• There are also mobile subscriptions, which aren’t free nor cheap. Don’t even try them.
  • Watch out when giving your real address in some surveys. You might get invoices for so-called ‘free’ stamps or other products.

You might prepare yourself for the spam, so it’s the real deal to make a spambox of your own. All surveys require e-mail validation, so you might want to access the mailbox (some tips: GMail, remote.nu, Outlook).

I tested this site for a week, and its promises are real. After I had done 9 surveys, I already had a $5 eBay coupon. But hey, wait a minute… it’s pending? The site does all orders manually, and are processed within 2- 3 business days.

The next day, I finally received my code.
PrizeRebel Notification E-Mail

I got the code, and it’s working:

eBay code

The code worked, but you are still required to use PayPal (the checkout shows $0.00) for the ‘Buying protection’ and it only works on ‘Buy Now’ orders.

eBay order

 

And now I’m on the way for the next item.
Great site, and a great payout rate.
Stay tuned for more reviews to come!

Oh look. Someone is trying to nuke things.

A quick blog entry, because I’m going to leave the house for a hour or two.

North-Korea. Some country, placed right above South-Korea, is threatening with war. Why? Because the U.N. gave new sanctions right after the rocket-launch test and possible nuclear experiments. North-Korea blames the United States, and threatens to launch a rocket to the U.S.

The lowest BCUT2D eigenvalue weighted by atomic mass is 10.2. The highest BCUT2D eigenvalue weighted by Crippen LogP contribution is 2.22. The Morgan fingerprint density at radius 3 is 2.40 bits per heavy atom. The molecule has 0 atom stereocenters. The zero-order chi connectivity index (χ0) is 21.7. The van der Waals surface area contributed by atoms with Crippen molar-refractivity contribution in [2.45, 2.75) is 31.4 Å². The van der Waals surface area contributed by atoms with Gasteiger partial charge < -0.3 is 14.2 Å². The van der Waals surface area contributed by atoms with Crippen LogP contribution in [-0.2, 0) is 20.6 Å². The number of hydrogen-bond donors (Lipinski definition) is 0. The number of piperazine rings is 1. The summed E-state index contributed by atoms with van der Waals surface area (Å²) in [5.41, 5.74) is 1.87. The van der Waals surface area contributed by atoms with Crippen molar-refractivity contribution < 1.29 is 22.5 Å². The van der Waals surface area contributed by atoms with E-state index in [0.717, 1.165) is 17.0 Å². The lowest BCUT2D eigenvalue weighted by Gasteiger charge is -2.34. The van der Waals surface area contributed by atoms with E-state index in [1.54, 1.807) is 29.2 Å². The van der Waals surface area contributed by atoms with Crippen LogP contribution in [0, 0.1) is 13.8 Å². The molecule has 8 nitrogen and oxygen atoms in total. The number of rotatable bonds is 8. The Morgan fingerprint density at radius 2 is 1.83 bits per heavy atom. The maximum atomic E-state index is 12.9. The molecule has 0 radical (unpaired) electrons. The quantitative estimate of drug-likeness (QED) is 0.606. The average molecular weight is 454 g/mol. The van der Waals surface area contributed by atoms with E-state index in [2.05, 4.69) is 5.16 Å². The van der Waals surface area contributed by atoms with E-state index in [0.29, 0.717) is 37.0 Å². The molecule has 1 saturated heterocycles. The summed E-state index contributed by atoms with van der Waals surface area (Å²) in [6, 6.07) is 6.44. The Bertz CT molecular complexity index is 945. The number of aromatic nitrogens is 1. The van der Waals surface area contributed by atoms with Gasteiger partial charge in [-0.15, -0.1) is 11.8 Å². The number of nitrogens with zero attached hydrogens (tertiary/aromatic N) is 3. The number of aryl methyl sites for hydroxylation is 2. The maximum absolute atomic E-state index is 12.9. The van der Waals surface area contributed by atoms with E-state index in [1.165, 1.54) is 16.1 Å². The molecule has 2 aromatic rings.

Experts say they do not have any rockets that are capable to arrive at the United States.

North-Korea, are you even capable of launching the internet and start a digital war?

Well, we will see.

Raspberry Pi: The included case -mod

I received my Pi a day ago, and without a case. I thought it was better to make my own case.

When I received my package, it included the following things:

  • 2 pieces of paper, one for the precautions, and the other one was a quick-start guide
  • The Raspberry Pi board
  • A protective case, with room for one SD card

Then, I had a great idea. The included case was well fit to be cut out.

Pictures shown below:

Before

Before cutting.

Cutting

Cutting2

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After cutting. Note the ventilation holes on the top. The only holes missing are for the GPIO port, and the RCA port.

After

WhatsApp? I know.

People always ask me: “Do you have Facebook on your phone?”, and I always reply “No, sorry.”
The next thing someone says is 9 out of 10 times: “Do you have WhatsApp then?”. Same reply, why not Skype, Messenger or SMS?

The thing is, I have Skype and Messenger (it’s integrated in Skype now), why do I even need additional applications for WhatsApp or Facebook? Why should I?
Short Text Messaging costs money(duh). That’s the reason why people use Skype or WhatsApp as a ‘free'(cheaper) alternative.

WhatsApp got hacked like 2 times, and leaks are dripping like an old tap. You only need someone’s IMEI and phone number to log in to WhatsApp. And it only supports file transfers and texts. But Skype has support for video chat, Facebook integration, messaging, calling, and more. But not only that, should I register for 16 services because I only need one?

It’s not about bandwidth,  it’s about usage. I have unlimited (FUP of course) mobile internet, and I must say that Skype works better than WhatsApp on a modem connection, even with video. Horrible quality, but messages were almost instantly delivered, but with WhatsApp, it took 30 seconds on the same network.

Peerbet 2. A website listening to its users.

This is a follow up article about the old Peerbet review, the owner of Peerbet contacted me according to the review.